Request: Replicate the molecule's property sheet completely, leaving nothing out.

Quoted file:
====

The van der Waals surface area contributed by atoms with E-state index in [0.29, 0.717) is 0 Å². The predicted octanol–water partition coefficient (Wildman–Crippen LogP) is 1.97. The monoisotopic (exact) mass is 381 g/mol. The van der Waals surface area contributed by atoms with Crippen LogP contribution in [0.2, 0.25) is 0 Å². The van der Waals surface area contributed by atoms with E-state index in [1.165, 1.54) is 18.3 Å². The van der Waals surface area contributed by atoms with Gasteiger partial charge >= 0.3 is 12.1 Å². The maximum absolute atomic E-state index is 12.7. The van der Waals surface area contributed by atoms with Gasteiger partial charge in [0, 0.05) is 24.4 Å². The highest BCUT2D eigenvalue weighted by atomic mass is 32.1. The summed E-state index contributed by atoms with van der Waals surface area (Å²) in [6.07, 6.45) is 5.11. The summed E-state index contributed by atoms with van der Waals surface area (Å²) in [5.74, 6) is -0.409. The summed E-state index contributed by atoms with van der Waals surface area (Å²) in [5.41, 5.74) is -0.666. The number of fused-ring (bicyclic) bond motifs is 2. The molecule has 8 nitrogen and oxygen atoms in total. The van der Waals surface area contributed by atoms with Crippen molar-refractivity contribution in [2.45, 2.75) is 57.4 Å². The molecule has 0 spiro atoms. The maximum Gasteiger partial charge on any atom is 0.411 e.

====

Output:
The van der Waals surface area contributed by atoms with E-state index in [0.29, 0.717) is 0 Å². The predicted octanol–water partition coefficient (Wildman–Crippen LogP) is 1.97. The monoisotopic (exact) mass is 381 g/mol. The van der Waals surface area contributed by atoms with Crippen LogP contribution in [0.2, 0.25) is 0 Å². The van der Waals surface area contributed by atoms with E-state index in [1.165, 1.54) is 18.3 Å². The van der Waals surface area contributed by atoms with Gasteiger partial charge >= 0.3 is 12.1 Å². The maximum absolute atomic E-state index is 12.7. The van der Waals surface area contributed by atoms with Gasteiger partial charge in [0, 0.05) is 24.4 Å². The highest BCUT2D eigenvalue weighted by atomic mass is 32.1. The summed E-state index contributed by atoms with van der Waals surface area (Å²) in [6.07, 6.45) is 5.11. The summed E-state index contributed by atoms with van der Waals surface area (Å²) in [5.74, 6) is -0.409. The summed E-state index contributed by atoms with van der Waals surface area (Å²) in [5.41, 5.74) is -0.666. The number of fused-ring (bicyclic) bond motifs is 2. The molecule has 8 nitrogen and oxygen atoms in total. The van der Waals surface area contributed by atoms with Crippen molar-refractivity contribution in [2.45, 2.75) is 57.4 Å². The molecule has 0 spiro atoms. The maximum Gasteiger partial charge on any atom is 0.411 e.